4 guidelines to help you pick the perfect stock image for your website
I saw a Tweet last week that claimed the best advice that could be given to any website designer is to never use stock imagery - under any circumstances. It had its fair share of likes and retweets, and one quick Google search confirmed that this opinion is far from unique.
The idea that some people are so staunchly against stock imagery is hardly news. They are a constant source of ridicule on parts of the internet (this video starring Emilia Clarke is a particularly amusing demonstration of that) and, as a result, have found themselves adopting something of a cult following. However, it's relatively rare that web design advice is given so unequivocally - even some of the most offensive design choices have valid application in certain specific situations.
The reality is that some business websites need to use these images as they don't have budget or the necessary time, equipment or skills to take their own professional photos. Are these businesses really destroying their websites’ credibility the moment they choose to download from their favourite stock library?
In short; ’not necessarily’.
Like with other website elements, stock imagery can be misused (as can a website designer’s own proprietary imagery), and this can damage the visitor’s experience. But this can be easily avoided by following some simple guidelines. In this article we’ll look at how to use stock imagery properly, by examining the four key reasons its critics are so against it. For each criticism, I'll offer a defence and explore the steps you can take to ensure you reap all of the benefits of using stock imagery, without any of the drawbacks.
Criticism one - The stock imagery you use is not unique to your website
The first criticism surrounds the prevalence of each individual image. Many stock images are free, many even for commercial use. Given there are thought to be about 1.5bn websites on the internet, that leaves a lot of opportunity for the same images to be used time after time.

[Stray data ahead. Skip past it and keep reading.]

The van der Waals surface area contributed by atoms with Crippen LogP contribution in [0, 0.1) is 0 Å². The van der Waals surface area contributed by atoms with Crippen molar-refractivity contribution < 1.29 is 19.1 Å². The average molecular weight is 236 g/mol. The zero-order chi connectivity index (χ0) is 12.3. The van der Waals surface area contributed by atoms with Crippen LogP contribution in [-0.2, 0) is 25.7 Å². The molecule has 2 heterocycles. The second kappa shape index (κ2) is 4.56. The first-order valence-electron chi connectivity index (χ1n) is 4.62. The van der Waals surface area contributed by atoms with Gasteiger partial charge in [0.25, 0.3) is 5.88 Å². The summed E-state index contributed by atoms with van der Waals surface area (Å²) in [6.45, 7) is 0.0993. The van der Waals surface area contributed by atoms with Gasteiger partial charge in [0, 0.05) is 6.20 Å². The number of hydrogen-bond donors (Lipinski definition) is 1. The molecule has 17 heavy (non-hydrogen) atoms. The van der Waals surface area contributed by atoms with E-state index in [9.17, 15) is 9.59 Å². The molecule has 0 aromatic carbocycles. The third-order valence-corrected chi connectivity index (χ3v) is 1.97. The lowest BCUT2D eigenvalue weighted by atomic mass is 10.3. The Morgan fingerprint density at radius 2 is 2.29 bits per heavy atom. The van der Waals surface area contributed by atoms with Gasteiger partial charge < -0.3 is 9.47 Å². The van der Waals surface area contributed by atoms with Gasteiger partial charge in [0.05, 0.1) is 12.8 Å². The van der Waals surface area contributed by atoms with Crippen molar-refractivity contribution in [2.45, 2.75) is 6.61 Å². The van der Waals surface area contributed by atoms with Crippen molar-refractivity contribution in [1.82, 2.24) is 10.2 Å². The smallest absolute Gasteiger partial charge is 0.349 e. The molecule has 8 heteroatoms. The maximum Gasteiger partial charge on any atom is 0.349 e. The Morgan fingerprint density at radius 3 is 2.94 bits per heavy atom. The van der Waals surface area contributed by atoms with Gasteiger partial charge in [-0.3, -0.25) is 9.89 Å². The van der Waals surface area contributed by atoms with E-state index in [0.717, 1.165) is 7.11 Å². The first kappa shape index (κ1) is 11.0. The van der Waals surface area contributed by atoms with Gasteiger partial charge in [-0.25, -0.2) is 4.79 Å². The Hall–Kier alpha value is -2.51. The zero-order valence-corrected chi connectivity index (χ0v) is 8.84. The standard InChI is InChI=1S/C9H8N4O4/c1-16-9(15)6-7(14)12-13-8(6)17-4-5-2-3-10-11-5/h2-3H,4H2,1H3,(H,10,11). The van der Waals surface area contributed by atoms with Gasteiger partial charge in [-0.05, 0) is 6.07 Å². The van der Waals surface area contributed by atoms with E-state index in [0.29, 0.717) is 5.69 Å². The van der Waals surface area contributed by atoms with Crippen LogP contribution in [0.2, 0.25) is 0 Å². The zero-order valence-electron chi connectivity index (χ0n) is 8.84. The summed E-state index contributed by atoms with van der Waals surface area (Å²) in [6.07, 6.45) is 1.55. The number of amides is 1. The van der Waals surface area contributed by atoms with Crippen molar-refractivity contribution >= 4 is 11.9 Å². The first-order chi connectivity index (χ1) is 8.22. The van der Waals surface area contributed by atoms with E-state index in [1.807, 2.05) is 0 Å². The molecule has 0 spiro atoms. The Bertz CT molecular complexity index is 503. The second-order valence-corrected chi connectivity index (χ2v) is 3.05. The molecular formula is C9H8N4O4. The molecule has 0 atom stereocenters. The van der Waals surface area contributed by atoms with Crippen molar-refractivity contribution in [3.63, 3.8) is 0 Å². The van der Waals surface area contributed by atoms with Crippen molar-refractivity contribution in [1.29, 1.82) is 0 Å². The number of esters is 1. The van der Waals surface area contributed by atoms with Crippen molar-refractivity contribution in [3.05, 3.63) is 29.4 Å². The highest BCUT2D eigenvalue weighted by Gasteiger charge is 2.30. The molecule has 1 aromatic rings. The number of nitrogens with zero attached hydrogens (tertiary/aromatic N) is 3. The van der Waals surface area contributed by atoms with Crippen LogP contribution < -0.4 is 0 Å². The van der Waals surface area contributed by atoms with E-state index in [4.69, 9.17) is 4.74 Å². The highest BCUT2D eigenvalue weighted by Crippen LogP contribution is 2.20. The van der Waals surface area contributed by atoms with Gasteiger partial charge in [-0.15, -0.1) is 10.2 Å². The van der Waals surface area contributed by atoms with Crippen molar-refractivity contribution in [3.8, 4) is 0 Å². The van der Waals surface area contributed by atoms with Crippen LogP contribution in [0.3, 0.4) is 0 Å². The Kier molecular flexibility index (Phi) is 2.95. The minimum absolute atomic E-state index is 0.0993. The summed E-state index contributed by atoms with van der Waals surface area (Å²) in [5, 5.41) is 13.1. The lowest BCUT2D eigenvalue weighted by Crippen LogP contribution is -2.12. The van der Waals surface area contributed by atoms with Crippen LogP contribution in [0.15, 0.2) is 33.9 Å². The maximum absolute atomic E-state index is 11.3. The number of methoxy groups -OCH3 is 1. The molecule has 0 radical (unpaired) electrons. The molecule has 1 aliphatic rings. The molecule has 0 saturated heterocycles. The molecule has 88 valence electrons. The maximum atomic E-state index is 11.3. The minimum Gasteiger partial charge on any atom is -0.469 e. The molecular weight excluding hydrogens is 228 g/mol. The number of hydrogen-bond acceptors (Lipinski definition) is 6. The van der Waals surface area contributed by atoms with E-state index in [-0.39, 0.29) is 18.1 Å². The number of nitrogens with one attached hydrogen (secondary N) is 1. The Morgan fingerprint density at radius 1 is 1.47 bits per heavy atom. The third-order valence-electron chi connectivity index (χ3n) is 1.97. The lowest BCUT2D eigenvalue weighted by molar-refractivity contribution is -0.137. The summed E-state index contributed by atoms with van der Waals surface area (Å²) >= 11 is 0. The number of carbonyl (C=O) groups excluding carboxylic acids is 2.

But what really is the problem with that happening? Given that studies have revealed that familiarisation with an image leads to it being processed quicker (particularly when faces are involved), and people are known to often prefer the familiar, why is use elsewhere a bad thing?
There's a couple of possible explanations. Firstly, using an image that other websites are also using makes your site look less unique, and that makes it harder for a site to stand out. Hypothetically, a visitor could see a stock image they've seen before and dismiss the site as lacking originality, or assume no original content will be available. You want your website to stand out - and that can't be done if your website looks the same as others. The second is that stock imagery will be used elsewhere to denote different things. One site might interpret the image differently and you might use it in a way that confuses the visitor who has attached prior meaning to it. At worst, this meaning could be directly contradictory - that would be pretty confusing to visitors right?
If you are left unconvinced by both of these explanations then you are not alone - so am I. Both give visitors too much credit (how many images do you think they can remember?) and assume far more attention is paid to these images on these sites than the reality. But, if you're still concerned about this, and would rather avoid the use of the most popular images, then there's a couple of things you can do:
Avoid using the most commonly-used images
Some stock imagery sites will provide a download counter to show image popularity. If you took a conservative view that 5% of those downloads translate into on-site usage (which is likely quite an overestimation), then that gives you a steer of what to expect. Avoid images that have too high a download count - but of course be extra discerning around quality - the most downloaded images are that way for a reason. If your favourite stock imagery website allows you to sort by least to most downloaded (many don’t), then use that.
For an additional check, Google provides a handy tool to give you a steer. Go to image search, click ‘search by image’, put the picture in (or even a snapshot of the watermarked image) and it will return sites with that image on it. Have a quick look through the results and check that no main competitors of yours are using the image, or any large sites that would have shown it to a wide number of people.
One final option is to sign up to stock imagery sites that provide a new image in your inbox on a daily basis. These images won't always be relevant to what you might want to use, but images will be hot off the press and so will be guaranteed to be used by very few websites, at least for now.
Modify the imagery to make it your own